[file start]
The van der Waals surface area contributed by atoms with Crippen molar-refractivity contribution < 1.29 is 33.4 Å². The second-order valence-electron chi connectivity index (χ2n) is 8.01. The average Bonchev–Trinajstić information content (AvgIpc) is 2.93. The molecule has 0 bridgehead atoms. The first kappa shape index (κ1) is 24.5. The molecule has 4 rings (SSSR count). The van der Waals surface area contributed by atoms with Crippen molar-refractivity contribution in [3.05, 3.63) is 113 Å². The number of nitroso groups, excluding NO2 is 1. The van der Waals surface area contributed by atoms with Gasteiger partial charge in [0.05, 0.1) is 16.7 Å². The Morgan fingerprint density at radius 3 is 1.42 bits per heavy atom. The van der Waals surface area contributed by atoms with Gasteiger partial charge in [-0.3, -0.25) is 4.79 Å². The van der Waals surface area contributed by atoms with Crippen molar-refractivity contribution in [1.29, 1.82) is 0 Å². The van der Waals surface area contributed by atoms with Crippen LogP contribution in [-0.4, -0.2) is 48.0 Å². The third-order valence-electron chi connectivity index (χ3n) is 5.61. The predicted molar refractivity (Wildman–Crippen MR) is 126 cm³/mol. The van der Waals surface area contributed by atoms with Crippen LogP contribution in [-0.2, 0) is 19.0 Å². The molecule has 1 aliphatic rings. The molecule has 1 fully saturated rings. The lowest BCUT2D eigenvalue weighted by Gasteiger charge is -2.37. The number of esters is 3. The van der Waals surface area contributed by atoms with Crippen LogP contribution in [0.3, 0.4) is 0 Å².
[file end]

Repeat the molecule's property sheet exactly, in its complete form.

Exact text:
The van der Waals surface area contributed by atoms with Crippen molar-refractivity contribution < 1.29 is 33.4 Å². The second-order valence-electron chi connectivity index (χ2n) is 8.01. The average Bonchev–Trinajstić information content (AvgIpc) is 2.93. The molecule has 0 bridgehead atoms. The first kappa shape index (κ1) is 24.5. The molecule has 4 rings (SSSR count). The van der Waals surface area contributed by atoms with Crippen molar-refractivity contribution in [3.05, 3.63) is 113 Å². The number of nitroso groups, excluding NO2 is 1. The van der Waals surface area contributed by atoms with Gasteiger partial charge in [0.05, 0.1) is 16.7 Å². The Morgan fingerprint density at radius 3 is 1.42 bits per heavy atom. The van der Waals surface area contributed by atoms with Gasteiger partial charge in [-0.3, -0.25) is 4.79 Å². The van der Waals surface area contributed by atoms with Crippen molar-refractivity contribution in [1.29, 1.82) is 0 Å². The van der Waals surface area contributed by atoms with Crippen LogP contribution in [-0.4, -0.2) is 48.0 Å². The third-order valence-electron chi connectivity index (χ3n) is 5.61. The predicted molar refractivity (Wildman–Crippen MR) is 126 cm³/mol. The van der Waals surface area contributed by atoms with Crippen LogP contribution in [-0.2, 0) is 19.0 Å². The molecule has 1 aliphatic rings. The molecule has 1 fully saturated rings. The lowest BCUT2D eigenvalue weighted by Gasteiger charge is -2.37. The number of esters is 3. The van der Waals surface area contributed by atoms with Crippen LogP contribution in [0.3, 0.4) is 0 Å².